Bulla, Clyde R. 1914-2007 (Clyde Robert Bulla)

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Bulla, Clyde R. 1914-2007 (Clyde Robert Bulla)


See index for CA sketch: Born January 9, 1914, near King City, MO; died May 23, 2007, in Warrensburg, MO. Author. Bulla was an award-winning author of children's books. Growing up on a farm, he attended a one-room school but later dropped out in order to help his family at home. He continued schooling through correspondence courses to earn his high school diploma and also began writing. Working on stories late at night, he managed to sell some of them to magazines for extra income to support his family. His first book, These Bright Young Dreams, was published in 1941. A novel for adults, the work earned him no money because his publisher went out of business. From 1942 until 1947, Bulla worked as a columnist and linotype operator at the Tri-County News in King City. A friend suggested he try his hand at a children's book, and so Bulla penned the nonfiction The Donkey Cart (1946). Over sixty books would follow, many of them drawing on American history, such as Squanto, Friend of the White Men (1954), Lincoln's Birthday (1966), and Charlie's House (1983). He also wrote modern tales, such as The Chalk Box Kid (1987) and instructional works, such as A Tree Is a Plant (1960; revised edition, 2000). During the 1950s, he collaborated with Lois Lenski to write a series of song books; Bulla composed the music and Lenski wrote lyrics. Among his many honors, the author won outstanding juvenile book by a Southern California author from the Authors Club of Los Angeles in 1961 for Benito, a 1971 Christopher Award for Pocahontas and the Strangers, and, all for Shoeshine Girl, the Southern California Council on Children's Literature award for distinguished contribution, the Sequoyah Children's Book Award, and the South Carolina Children's Book Award.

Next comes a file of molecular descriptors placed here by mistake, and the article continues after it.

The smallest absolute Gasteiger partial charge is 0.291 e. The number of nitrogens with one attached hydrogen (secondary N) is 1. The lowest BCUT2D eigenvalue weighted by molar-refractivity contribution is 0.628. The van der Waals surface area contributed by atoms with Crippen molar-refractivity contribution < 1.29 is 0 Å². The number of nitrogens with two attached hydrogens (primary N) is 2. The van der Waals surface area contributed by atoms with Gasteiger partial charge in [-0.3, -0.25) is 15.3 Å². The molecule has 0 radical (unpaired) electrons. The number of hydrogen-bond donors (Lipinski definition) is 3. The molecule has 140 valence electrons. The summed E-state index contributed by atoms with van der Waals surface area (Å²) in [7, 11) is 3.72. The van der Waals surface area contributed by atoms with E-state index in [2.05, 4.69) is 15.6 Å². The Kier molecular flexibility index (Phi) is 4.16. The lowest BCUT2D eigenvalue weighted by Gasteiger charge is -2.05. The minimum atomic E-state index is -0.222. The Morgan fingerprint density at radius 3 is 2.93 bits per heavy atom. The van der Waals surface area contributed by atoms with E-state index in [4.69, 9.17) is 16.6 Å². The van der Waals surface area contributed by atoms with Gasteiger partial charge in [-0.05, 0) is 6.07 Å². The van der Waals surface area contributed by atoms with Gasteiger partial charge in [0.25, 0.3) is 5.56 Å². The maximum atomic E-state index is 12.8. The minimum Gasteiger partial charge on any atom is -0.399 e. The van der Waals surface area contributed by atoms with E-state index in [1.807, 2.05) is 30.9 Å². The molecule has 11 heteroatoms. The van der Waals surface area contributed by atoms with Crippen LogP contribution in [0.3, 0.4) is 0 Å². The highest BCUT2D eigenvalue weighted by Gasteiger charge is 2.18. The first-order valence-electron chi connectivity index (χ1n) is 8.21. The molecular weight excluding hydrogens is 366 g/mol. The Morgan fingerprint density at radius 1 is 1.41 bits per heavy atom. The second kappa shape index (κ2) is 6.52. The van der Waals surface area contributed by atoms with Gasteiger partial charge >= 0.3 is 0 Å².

Bull, Clyde R., A Grain of Wheat: The Story Begins, Godine (Boston, MA), 1985.


Los Angeles Times, May 27, 2007, p. B12.

Washington Post, May 29, 2007, p. B6.